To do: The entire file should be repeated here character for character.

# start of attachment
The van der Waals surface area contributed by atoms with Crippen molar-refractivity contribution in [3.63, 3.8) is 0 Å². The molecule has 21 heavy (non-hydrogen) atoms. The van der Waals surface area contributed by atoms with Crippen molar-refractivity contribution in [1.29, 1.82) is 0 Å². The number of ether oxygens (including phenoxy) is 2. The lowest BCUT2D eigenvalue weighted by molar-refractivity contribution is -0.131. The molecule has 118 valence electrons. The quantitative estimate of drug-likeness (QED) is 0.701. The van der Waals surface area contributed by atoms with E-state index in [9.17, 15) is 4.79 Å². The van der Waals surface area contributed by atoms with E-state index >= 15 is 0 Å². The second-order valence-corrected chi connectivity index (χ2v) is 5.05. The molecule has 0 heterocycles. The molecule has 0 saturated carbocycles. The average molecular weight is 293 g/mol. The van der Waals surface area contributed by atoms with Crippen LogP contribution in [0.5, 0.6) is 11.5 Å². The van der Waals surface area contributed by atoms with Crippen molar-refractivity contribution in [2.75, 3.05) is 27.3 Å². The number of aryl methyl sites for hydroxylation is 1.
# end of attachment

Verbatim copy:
The van der Waals surface area contributed by atoms with Crippen molar-refractivity contribution in [3.63, 3.8) is 0 Å². The molecule has 21 heavy (non-hydrogen) atoms. The van der Waals surface area contributed by atoms with Crippen molar-refractivity contribution in [1.29, 1.82) is 0 Å². The number of ether oxygens (including phenoxy) is 2. The lowest BCUT2D eigenvalue weighted by molar-refractivity contribution is -0.131. The molecule has 118 valence electrons. The quantitative estimate of drug-likeness (QED) is 0.701. The van der Waals surface area contributed by atoms with E-state index in [9.17, 15) is 4.79 Å². The van der Waals surface area contributed by atoms with E-state index >= 15 is 0 Å². The second-order valence-corrected chi connectivity index (χ2v) is 5.05. The molecule has 0 heterocycles. The molecule has 0 saturated carbocycles. The average molecular weight is 293 g/mol. The van der Waals surface area contributed by atoms with Crippen LogP contribution in [0.5, 0.6) is 11.5 Å². The van der Waals surface area contributed by atoms with Crippen molar-refractivity contribution in [2.75, 3.05) is 27.3 Å². The number of aryl methyl sites for hydroxylation is 1.